For aid in my meditation, I have, of late, returned to a small book I encountered last summer while I was doing CPE in Toronto. The name of the book is “Time for God” by Jacques Philippe, a priest of the Community of the Beatitudes.

It is a wonderful book and I am happy I am reading it again. In fact, all his books are well worth the read, they are great guides to aiding you in the practice of the spiritual life.

I just read the section on faithfulness in prayer and I found it to be very moving and helpful in my prayer life. He states that if we love someone, then we want to spend time with them regularly. It doesn’t matter how long: the more we grow in love with them, the more we will want to spend time with them. Nor, he says, does quality matter because the important thing is to be with that person and not the eloquence of your words to that person. Being creates communion, words are simply an expression of the inner working of our soul. He states that even if it is time that is poor, distracted, and not producing any sense of accomplishment that this type of prayer is, in fact, more beneficial to our souls than the times when we can wax eloquence in our words or are lifted up into the most sublime feelings and sense of peace. The former is more important than the latter because in the latter, we stay despite the circumstances while in the latter we tend to stay because it feels good.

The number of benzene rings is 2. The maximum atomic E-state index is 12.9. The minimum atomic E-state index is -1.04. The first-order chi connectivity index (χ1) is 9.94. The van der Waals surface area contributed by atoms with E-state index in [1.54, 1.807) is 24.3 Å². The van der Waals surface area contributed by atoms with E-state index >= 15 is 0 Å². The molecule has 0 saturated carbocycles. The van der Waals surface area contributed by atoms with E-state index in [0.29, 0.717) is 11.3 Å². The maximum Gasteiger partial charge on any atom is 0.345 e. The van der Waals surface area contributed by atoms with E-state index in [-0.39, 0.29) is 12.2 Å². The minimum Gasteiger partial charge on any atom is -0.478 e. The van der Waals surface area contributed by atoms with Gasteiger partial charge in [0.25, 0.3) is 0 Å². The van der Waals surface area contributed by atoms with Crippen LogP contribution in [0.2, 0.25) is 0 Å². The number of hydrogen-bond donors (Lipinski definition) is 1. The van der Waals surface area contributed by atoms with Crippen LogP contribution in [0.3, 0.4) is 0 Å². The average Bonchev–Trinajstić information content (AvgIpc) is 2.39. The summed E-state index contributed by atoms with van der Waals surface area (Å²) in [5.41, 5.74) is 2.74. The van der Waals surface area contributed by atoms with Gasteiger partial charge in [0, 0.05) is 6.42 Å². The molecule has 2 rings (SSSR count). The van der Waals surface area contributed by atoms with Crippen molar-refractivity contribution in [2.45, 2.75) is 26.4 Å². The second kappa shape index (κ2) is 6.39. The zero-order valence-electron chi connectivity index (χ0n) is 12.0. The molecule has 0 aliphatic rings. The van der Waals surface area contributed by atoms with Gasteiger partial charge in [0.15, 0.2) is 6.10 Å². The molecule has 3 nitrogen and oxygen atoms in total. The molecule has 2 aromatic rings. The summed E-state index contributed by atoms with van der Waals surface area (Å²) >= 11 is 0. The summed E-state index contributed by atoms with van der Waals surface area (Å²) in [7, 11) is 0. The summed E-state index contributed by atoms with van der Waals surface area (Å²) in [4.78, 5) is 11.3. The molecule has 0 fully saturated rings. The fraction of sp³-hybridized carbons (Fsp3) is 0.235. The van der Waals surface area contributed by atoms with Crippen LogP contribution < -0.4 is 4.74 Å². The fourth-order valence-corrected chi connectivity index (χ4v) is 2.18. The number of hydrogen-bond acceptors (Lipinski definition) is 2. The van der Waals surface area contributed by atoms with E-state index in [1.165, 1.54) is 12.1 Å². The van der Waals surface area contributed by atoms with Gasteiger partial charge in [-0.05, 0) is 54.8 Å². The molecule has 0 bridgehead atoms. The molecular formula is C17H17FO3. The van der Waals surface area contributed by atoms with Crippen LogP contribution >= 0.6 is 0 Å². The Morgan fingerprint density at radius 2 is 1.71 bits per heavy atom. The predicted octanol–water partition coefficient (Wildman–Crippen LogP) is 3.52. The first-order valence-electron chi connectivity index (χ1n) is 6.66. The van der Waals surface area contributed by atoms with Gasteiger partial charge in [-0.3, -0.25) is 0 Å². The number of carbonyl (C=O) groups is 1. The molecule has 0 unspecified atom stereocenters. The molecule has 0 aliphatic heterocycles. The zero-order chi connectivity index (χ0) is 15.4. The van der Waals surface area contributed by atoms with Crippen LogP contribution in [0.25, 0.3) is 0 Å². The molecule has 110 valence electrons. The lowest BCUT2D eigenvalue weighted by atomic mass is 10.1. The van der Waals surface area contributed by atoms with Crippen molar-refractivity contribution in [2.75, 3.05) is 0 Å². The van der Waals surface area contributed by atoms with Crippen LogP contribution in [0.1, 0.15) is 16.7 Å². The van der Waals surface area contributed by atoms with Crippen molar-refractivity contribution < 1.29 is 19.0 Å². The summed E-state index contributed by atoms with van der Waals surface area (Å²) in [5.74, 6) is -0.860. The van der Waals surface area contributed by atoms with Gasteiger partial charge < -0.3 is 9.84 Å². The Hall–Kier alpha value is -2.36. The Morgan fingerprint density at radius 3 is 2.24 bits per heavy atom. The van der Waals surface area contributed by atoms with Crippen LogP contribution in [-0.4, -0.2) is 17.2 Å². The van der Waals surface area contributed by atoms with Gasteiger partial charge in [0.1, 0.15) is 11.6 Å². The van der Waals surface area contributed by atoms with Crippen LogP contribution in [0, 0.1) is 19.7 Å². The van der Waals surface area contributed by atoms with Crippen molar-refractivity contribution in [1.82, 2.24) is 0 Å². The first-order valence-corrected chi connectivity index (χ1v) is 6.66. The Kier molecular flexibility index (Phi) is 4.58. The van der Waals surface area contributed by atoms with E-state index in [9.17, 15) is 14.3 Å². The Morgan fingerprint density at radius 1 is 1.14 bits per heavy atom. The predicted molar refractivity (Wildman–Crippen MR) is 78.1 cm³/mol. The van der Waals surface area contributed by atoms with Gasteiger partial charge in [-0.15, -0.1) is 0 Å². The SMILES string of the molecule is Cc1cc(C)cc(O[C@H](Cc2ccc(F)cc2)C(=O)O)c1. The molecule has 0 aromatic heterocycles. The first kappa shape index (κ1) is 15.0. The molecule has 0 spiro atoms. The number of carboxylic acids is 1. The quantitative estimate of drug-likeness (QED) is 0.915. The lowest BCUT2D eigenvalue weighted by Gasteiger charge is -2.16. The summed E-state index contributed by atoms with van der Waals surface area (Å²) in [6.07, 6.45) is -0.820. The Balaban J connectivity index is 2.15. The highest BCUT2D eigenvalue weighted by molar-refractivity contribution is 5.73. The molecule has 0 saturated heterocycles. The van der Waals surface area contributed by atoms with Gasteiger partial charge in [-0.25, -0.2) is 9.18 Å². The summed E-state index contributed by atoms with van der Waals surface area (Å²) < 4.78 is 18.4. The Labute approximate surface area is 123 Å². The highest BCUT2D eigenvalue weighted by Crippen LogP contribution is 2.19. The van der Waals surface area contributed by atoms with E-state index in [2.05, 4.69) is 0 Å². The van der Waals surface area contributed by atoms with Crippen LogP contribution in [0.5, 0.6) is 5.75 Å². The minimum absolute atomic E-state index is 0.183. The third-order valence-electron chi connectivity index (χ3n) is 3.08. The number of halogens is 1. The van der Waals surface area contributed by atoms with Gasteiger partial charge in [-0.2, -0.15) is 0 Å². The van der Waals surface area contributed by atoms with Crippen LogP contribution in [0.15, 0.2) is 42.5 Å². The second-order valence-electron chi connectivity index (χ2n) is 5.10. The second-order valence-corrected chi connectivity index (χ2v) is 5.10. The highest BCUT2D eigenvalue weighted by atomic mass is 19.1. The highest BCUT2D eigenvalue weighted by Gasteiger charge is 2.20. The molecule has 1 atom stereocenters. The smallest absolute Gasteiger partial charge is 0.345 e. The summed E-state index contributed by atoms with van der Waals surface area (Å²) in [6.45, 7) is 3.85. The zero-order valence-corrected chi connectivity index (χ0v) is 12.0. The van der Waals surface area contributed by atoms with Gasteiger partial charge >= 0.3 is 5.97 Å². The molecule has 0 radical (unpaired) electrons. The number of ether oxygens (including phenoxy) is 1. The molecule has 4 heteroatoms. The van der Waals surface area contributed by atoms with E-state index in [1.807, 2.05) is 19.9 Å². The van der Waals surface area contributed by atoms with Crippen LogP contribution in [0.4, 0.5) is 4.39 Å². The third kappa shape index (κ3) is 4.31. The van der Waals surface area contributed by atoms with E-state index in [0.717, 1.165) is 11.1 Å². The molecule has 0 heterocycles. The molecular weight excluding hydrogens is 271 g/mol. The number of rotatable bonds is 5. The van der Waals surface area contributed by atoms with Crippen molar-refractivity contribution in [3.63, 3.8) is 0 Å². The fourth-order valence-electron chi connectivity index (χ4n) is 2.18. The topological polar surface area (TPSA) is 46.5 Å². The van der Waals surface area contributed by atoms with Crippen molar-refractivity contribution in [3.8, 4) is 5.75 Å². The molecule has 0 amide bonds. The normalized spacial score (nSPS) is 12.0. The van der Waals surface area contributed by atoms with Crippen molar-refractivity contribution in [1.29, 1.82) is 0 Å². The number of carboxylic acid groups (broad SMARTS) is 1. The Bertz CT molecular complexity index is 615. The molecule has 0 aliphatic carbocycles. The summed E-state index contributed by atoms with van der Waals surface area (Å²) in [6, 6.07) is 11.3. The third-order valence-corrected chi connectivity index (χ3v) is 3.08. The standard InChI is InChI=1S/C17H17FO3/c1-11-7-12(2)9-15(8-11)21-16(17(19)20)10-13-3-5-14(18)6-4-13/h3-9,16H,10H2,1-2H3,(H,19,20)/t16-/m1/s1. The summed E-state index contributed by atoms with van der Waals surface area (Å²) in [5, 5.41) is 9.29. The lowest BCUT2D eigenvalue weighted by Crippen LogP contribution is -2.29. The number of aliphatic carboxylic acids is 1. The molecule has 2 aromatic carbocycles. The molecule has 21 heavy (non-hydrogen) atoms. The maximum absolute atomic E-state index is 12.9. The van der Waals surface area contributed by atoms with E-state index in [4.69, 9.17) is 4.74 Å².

This has had me pondering further about the nature of prayer because I know that I can be quite weak when it comes to prayer. I am, to an extent, a man of great practicality. I want to know how to do what is necessary, to get the methods down right so as to ensure that the effects of an activity bear fruit for me and others. This is helpful in day to day life to an extent, but I have struggled for such a long time to overcome this tendency with regards to prayer. Why? Because prayer is not our work, but God’s work.

The way to begin the life of prayer is to accept and realize that it is God Who is inviting you into His intimate communion of love.  Until this is realized, no real progress can be made in the spiritual life.  I recall from January, when we had the seminary winter retreat, Bishop Corriveau quoted St Bonaventure’s “Journey of the Mind to God”.  In this, Bonaventure begins with a prologue begging God for aid as he attempts his work.  One of his intentions is that God grant him “grace, not understanding.”  I remember hearing this and being blown over by the power of such words.  Grant me, Lord, grace, not understanding.  I prayed on those five words all weekend long.  What does it mean, why is it that it hit me so very hard?  I then came to realize something: when I have approached the spiritual life, I have approached it as if it were a method, as if it were something I had to do certain things in order to attain certain ends.  When we pray for grace, not understanding, we are praying for God to do the work in us.  When He gives us His grace, it moves us to a response (which, as Augustine would say, is also graced).